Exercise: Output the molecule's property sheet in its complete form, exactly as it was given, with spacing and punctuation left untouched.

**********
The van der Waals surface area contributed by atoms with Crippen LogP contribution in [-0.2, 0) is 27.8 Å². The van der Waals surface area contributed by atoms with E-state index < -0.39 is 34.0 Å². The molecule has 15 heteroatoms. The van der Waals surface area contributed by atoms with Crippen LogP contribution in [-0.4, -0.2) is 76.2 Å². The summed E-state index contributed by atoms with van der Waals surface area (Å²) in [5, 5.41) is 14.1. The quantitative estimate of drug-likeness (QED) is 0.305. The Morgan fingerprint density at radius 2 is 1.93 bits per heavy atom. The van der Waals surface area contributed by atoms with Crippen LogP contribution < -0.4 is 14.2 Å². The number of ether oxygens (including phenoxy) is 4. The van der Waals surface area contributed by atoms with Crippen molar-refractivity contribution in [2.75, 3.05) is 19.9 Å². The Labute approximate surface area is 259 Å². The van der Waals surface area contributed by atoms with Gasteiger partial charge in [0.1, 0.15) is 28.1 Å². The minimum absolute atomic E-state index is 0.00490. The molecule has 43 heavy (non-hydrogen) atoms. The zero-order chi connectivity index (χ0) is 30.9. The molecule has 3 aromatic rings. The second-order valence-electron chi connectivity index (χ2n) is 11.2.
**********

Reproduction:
The van der Waals surface area contributed by atoms with Crippen LogP contribution in [-0.2, 0) is 27.8 Å². The van der Waals surface area contributed by atoms with E-state index < -0.39 is 34.0 Å². The molecule has 15 heteroatoms. The van der Waals surface area contributed by atoms with Crippen LogP contribution in [-0.4, -0.2) is 76.2 Å². The summed E-state index contributed by atoms with van der Waals surface area (Å²) in [5, 5.41) is 14.1. The quantitative estimate of drug-likeness (QED) is 0.305. The Morgan fingerprint density at radius 2 is 1.93 bits per heavy atom. The van der Waals surface area contributed by atoms with Crippen LogP contribution < -0.4 is 14.2 Å². The number of ether oxygens (including phenoxy) is 4. The van der Waals surface area contributed by atoms with Crippen molar-refractivity contribution in [2.75, 3.05) is 19.9 Å². The Labute approximate surface area is 259 Å². The van der Waals surface area contributed by atoms with Gasteiger partial charge in [0.1, 0.15) is 28.1 Å². The minimum absolute atomic E-state index is 0.00490. The molecule has 43 heavy (non-hydrogen) atoms. The zero-order chi connectivity index (χ0) is 30.9. The molecule has 3 aromatic rings. The second-order valence-electron chi connectivity index (χ2n) is 11.2.